See also:
» 17.03.2011 - Congo halts oil exploration in Virunga Park
» 16.11.2010 - Mauritania protects unique flamingo colony
» 23.10.2009 - Desert locusts in Mauritania not a threat to other states
» 06.03.2006 - "Threat from wild birds unlikely in West Africa"
» 20.02.2006 - As oil starts flowing, Mauritania discovers environment
» 05.11.2004 - Environmental development plan for littoral Mauritania
» 01.07.2003 - Mauritanian beaches full of dead dolphins
» 22.05.2003 - Giant canyon discovered off Mauritanian coast

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Environment - Nature

Mauritania to meet growing environmental challenges

afrol News, 23 June - The Mauritanian government is to take action against the country's rapidly degrading environment and desertification. Plans to establish an Environment and Sustainable Development Department are being discussed and a campaign to counter desertification by tree planting is already launched.

Most of Mauritania's vast territory is desert land, but the southern belt, along the Senegalese and Malian border provides the country with a fragile environ for agriculture and livestock breeding.

This dry Sahelian savannah is however rapidly shrinking. Nouakchott, the Mauritanian capital, once was at the Sahelian edge. Now, the growing metropolis is in middle of an ocean of sand desert. According to Mauritanian statistics, the Sahara desert is moving southwards at a speed of seven kilometres each year. Sand dunes follow its move and burry past human achievements.

This is only one - but the most pressing - environmental issue Mauritanian authorities have not been able to address sufficiently forceful. Environmental consciousness is however rapidly increasing, parallel with the encroaching problems.

This week in Nouakchott, the government organised a national seminar to assess the National Environmental Programme. The delegates were to discuss the organisation of environmental efforts in Mauritania at large. President Ould Sid Ahmed Taya had urged stakeholders to find better solution to the country's growing problems.

During the seminar, which was ended yesterday, participants concluded there was need for a general reorganisation of the country's environmental bodies. The Rural Development and Environment Ministry needed to strengthen its efforts on sustainable development. Therefore, the delegates proposed, a new Environment and Sustainable Development Department should be established within the Ministry.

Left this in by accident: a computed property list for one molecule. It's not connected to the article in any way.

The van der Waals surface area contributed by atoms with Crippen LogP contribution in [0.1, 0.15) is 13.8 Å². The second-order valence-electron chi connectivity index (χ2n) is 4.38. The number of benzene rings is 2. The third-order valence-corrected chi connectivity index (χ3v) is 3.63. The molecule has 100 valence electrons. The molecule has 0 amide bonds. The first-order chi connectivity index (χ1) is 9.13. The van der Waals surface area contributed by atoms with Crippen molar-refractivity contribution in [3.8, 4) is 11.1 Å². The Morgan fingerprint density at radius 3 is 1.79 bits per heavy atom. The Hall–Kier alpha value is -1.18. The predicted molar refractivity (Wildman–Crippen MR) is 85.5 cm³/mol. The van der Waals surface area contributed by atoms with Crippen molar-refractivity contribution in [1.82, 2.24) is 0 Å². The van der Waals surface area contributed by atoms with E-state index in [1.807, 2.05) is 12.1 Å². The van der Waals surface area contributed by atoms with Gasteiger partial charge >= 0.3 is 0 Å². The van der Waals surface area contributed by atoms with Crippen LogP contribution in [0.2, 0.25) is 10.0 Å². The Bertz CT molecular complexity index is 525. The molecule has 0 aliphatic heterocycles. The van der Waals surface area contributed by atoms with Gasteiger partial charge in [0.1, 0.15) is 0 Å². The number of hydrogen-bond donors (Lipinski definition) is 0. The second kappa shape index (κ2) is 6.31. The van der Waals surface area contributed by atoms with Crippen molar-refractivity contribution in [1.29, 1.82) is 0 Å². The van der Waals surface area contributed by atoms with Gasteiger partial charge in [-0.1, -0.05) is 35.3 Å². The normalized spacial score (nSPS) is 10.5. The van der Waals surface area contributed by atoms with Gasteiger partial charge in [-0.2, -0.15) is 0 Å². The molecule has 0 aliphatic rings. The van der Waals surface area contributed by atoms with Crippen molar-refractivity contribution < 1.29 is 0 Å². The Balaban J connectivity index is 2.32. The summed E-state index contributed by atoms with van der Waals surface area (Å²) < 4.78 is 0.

Also, according to the seminar delegates, the Ministry needed to get stronger involved in the ongoing decentralisation of Mauritania's governing structures. Here, they held, important connections to the management of natural resources could be made. Local authorities needed training in environmental issues.

While the nation's sustainable development was discussed in Nouakchott, concrete action is now starting in the mining town of Zouerate, far north in the Sahara desert. A workshop on action against desertification and water management in the desert town marked the start of a giant reforestation project.

Here and on other Mauritanian locations, the desert's encroachment is to be met with the planting of trees and the protection of the remaining vegetation. Only around Zouerate, some 4000 trees withstanding the harsh local conditions are now to be planted.

The nation's measures against desertification are coordinated in a Rural Restoration Programme, headed y the Ministry and aided by UN and foreign cooperation agencies. The extensive programme includes efforts to plant trees, stabilise dunes with shrubs and grasses, air dropping of seeds before the annual rains and halting the use of firewood.

As the attempts to regenerate Mauritania's vegetation are enhanced, authorities also need to look at efforts to halt the current environmental degradation. Therefore, the production of firewood in banned and butane gas is promoted as a substitute with government subsidies.

Also, the scarce water resources are to be better managed. As the desert expands, rains are getting poorer while water needs increase. A growing urban population and more irrigated lands are paying a heavy toll of water reservoirs, which in many cases are ancient rests from a time when the region was more fertile. Dikes and wells are to be built to better capture rain water before it escapes to the ocean.

The challenges however remain immense as Mauritania embarks on an enhanced environmental programme. The Sahara desert still is expanding and Mauritanian farmers and herders are victimised by years of drought. Change is necessary.

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